If A is a matrix with dimensions m × r (m rows and r columns) and B is a matrix with dimensions r × n, then the product matrix C is defined and has dimensions m × n. The value of the entries of C are:

(1)
\begin{align} c_{ij} = \sum_{k=1}^r a_{ik} b_{kj} \end{align}

# C

If a language does not have support for two dimensional arrays, there are a few ways to implement them using one dimensional arrays.

One could create an array of pointers to arrays. It is faster to store all the entries in a contiguous region of memory, however.

Row major order is a method of storing a 2D array in a 1D array where each row is contiguous. Row major order is used in C code.

#include <assert.h>
#include <stdio.h>
#include <stdlib.h>

static inline size_t
matrix_idx(size_t rows, size_t cols, size_t row, size_t col) {
return col + row * cols;
}

double*
matrix_multiply(size_t rows_A, size_t cols_A, double *A,
size_t rows_B, size_t cols_B, double *B) {
assert(cols_A == rows_B);

size_t rows_C = rows_A, cols_C = cols_B;
int r, c, i;
double *C = (double *)calloc(rows_C * cols_C, sizeof(double));

for (r = 0; r < rows_A; ++r) {
for (c = 0; c < cols_B; ++c) {
C[matrix_idx(rows_C, cols_C, r, c)] = 0.0;
for (i = 0; i < cols_A; ++i) {
C[matrix_idx(rows_C, cols_C, r, c)]
+= A[matrix_idx(rows_A, cols_A, r, i)]
* B[matrix_idx(rows_B, cols_B, i, c)];
}
}
}

return C;
}

void
matrix_print(size_t rows_A, size_t cols_A, double* A) {
size_t r, c;

for (r = 0; r < rows_A; ++r) {
for (c = 0; c < cols_A; ++c) {
printf("%9.3f ", A[matrix_idx(rows_A, cols_A, r, c)]);
}
printf("\n");
}
}

int
main(int argc, char **argv) {
double A = {{1, 2, 3}, {4, 5, 6}, {7, 8, 9}, {10, 11, 12}};
double B = {{6, 5}, {4, 3}, {2, 1}};
double *C = matrix_multiply(4, 3, (double *)A, 3, 2, (double *)B);

printf("# of entries in A: %lu\n", sizeof(A) / sizeof(A));
printf("# of rows of A: %lu\n", sizeof(A) / sizeof(A));
printf("# of columns of A: %lu\n", sizeof(A) / sizeof(A));

matrix_print(4, 2, C);
free(C);

return(0);
}


A two dimensional array is valid C type and we can use the sizeof operator to get the number of rows and columns. Hard-coding matrix dimensions into the code is inconvenient, however. We don't want to define multiplication functions for every possible dimension of the multiplicands, and if the end user has control over the number of dimensions, this isn't even possible.

Note that we cast double[M][N] to double * and not double ****. A double ** type would be for the less efficient array of pointers of arrays.

Setting the dimension dynamically is necessary for flexibility, but passing around the matrix dimensions is error prone. Worse yet, these errors cause garbage output or segmentation faults. We can minimize such errors by defining a matrix type which records the dimensions.

#include <assert.h>
#include <stdio.h>
#include <stdlib.h>
#include <string.h>

typedef struct {
size_t rows;
size_t columns;
double *entries;
} matrix_t;

static inline size_t
matrix_idx(matrix_t *A, size_t row, size_t col) {
return col + row * A->columns;
}

matrix_t *
matrix_alloc(size_t rows, size_t cols) {
matrix_t *A = malloc(sizeof(matrix_t));
A->rows = rows;
A->columns = cols;
A->entries = calloc(rows * cols, sizeof(double));

return A;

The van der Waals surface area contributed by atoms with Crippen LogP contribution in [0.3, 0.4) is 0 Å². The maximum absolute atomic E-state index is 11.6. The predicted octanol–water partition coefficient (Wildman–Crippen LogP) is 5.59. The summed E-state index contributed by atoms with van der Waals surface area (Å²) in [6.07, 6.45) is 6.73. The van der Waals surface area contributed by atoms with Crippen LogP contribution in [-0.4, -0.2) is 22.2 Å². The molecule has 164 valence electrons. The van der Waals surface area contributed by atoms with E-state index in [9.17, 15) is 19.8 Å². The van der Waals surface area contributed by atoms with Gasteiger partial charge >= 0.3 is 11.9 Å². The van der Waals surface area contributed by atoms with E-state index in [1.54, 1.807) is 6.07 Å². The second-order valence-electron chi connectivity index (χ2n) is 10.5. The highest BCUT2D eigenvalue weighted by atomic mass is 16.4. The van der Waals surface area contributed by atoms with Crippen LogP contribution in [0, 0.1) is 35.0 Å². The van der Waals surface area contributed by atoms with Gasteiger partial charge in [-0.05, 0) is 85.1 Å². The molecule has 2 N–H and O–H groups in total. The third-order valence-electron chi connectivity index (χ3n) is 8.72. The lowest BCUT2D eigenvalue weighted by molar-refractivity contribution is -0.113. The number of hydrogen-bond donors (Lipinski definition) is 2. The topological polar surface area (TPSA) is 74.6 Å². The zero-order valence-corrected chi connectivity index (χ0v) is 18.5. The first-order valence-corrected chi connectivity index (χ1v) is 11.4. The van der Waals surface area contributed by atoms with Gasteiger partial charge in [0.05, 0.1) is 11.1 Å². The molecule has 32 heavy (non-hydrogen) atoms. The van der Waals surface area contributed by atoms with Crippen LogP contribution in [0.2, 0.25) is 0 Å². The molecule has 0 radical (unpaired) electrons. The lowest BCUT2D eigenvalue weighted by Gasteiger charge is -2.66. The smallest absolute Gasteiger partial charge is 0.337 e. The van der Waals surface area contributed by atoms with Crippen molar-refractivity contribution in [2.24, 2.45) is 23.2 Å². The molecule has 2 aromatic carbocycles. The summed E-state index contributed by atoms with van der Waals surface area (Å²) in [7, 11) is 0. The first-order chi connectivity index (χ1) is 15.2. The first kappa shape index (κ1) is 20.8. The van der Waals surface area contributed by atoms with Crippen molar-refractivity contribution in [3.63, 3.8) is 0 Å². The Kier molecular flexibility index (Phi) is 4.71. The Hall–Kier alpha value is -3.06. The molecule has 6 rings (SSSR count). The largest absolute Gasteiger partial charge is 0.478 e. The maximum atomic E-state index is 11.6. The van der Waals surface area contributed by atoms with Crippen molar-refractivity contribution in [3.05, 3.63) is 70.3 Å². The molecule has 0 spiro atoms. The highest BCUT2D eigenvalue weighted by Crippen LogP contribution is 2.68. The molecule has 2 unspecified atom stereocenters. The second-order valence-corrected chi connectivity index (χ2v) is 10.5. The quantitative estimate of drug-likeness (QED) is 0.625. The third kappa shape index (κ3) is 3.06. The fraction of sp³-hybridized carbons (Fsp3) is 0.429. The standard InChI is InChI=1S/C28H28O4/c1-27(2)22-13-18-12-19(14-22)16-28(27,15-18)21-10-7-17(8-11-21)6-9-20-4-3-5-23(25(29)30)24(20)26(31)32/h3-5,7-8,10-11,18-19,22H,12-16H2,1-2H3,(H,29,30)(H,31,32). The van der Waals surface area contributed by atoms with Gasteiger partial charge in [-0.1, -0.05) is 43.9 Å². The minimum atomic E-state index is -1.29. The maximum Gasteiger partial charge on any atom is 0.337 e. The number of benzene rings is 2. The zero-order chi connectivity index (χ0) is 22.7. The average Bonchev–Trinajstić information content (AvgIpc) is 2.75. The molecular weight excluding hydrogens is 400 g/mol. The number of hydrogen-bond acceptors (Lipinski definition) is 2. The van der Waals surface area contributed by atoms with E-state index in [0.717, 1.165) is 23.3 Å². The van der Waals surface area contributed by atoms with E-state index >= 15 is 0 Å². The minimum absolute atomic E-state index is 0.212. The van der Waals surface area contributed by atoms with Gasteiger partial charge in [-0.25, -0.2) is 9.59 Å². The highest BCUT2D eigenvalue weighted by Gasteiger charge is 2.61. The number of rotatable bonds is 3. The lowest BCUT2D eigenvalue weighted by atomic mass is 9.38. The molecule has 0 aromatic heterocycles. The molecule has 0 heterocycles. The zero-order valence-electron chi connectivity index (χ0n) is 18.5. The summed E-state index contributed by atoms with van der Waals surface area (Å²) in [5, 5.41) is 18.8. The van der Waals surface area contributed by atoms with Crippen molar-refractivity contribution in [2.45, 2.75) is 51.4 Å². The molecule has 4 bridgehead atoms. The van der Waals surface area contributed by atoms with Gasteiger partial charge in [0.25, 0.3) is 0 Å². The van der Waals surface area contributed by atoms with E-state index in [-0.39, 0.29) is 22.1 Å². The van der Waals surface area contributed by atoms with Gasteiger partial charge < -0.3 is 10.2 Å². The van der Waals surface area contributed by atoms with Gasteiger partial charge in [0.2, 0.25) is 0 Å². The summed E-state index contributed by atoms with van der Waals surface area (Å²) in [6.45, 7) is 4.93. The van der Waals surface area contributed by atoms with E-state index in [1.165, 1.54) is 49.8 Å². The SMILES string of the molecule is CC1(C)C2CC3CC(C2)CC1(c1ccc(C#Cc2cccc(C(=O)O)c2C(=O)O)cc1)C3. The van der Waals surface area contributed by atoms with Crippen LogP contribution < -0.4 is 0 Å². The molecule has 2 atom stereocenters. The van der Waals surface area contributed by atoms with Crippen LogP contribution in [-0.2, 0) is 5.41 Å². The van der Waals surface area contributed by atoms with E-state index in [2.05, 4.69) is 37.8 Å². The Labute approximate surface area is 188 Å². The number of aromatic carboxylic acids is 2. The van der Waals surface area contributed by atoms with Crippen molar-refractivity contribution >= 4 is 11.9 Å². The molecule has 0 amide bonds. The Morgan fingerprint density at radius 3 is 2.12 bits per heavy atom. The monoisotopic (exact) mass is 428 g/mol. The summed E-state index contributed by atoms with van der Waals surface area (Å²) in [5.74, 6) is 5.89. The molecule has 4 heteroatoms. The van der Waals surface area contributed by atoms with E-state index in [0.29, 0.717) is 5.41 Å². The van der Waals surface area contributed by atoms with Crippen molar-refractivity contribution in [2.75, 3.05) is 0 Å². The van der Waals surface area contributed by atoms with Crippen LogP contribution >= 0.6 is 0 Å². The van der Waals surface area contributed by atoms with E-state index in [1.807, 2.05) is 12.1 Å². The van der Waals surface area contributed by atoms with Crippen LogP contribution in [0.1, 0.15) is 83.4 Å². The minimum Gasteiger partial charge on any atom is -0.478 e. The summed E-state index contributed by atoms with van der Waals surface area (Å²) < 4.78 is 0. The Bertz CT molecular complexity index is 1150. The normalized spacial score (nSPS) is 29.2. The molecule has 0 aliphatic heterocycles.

}

void
matrix_free(matrix_t *A) {
free(A->entries);
free(A);
}

matrix_t *
matrix_multiply(matrix_t *A, matrix_t *B) {
assert(A->columns == B->rows);

matrix_t *C = matrix_alloc(A->rows, B->columns);
int r, c, i;

for (r = 0; r < A->rows; ++r) {
for (c = 0; c < B->columns; ++c) {
C->entries[matrix_idx(C, r, c)] = 0.0;
for (i = 0; i < A->columns; ++i) {
C->entries[matrix_idx(C, r, c)]
+= A->entries[matrix_idx(A, r, i)]
* B->entries[matrix_idx(B, i, c)];
}
}
}

return C;
}

void
matrix_print(matrix_t *A) {
size_t r, c;

for (r = 0; r < A->rows; ++r) {
for (c = 0; c < A->columns; ++c) {
printf("%9.3f ", A->entries[matrix_idx(A, r, c)]);
}
printf("\n");
}
}

int
main(int argc, char **argv) {
double A_entries = {{1, 2, 3}, {4, 5, 6},
{7, 8, 9}, {10, 11, 12}};
matrix_t *A = matrix_alloc(4, 3);
memcpy(A->entries, A_entries, 4 * 3 * sizeof(double));

double B_entries = {{6, 5}, {4, 3}, {2, 1}};
matrix_t *B = matrix_alloc(3, 2);
memcpy(B->entries, B_entries, 3 * 2 * sizeof(double));

matrix_t *C = matrix_multiply(A, B);

matrix_print(C);
matrix_free(A);
matrix_free(B);
matrix_free(C);

return(0);
}


Perhaps one would notice an additional performance improvement if the matrix dimensions were stored contiguously with the entries, but I don't think we could use a struct in that case.

# Fortran

Fortran has a built-in multiplication function, and two dimensional arrays can be declared with dimensions chosen at run time.

subroutine print_matrix(m, n, A)
integer, intent(in) :: m, n
real, intent(in) :: A(m, n)
integer :: i, j

do i = 1, m
do j = 1, n
write(*, "(F9.3) ", advance="no") A(i, j)
enddo
write(*, *)
enddo
end subroutine

program hello
real :: A(4, 3) = &
reshape((/ 1, 4, 7, 10, 2, 5, 8, 11, 3, 6, 9, 12 /), &
(/ 4, 3 /))
real :: B(3, 2) = &
reshape((/ 6, 4, 2, 5, 3, 1 /), &
(/ 3, 2 /))
real::C(size(A, 1), size(B, 2))

C = matmul(A, B)
call print_matrix(size(C, 1), size(C, 2), C)
end program hello


It isn't necessary to pass the dimensions of the matrices to matmul, so maybe it is possible to define a print_matrix subroutine that doesn't take the dimensions as arguments. It is a compilation error, at least under some circumstances, to call matmul(A, B) when the number of columns of A don't match the number of rows of B.

# Other Languages

There are a host of languages in which it is more convenient to do matrix multiplication than either C or Fortran:

matrix × vector
matlab r numpy mathematica pari/gp apl
A = [1 2 3; 4 5 6]
v = [1; 2; 3]

A * v
A = matrix(c(1, 2, 3, 4, 5, 6),
nrow=2, byrow=T)
v = c(1, 2, 3)

A %*% v
A = numpy.array(
[[1, 2, 3], [4, 5, 6]])
v = numpy.array([1, 2, 3])

numpy.dot(A, v)
A = {{1, 2, 3}, {4, 5, 6}}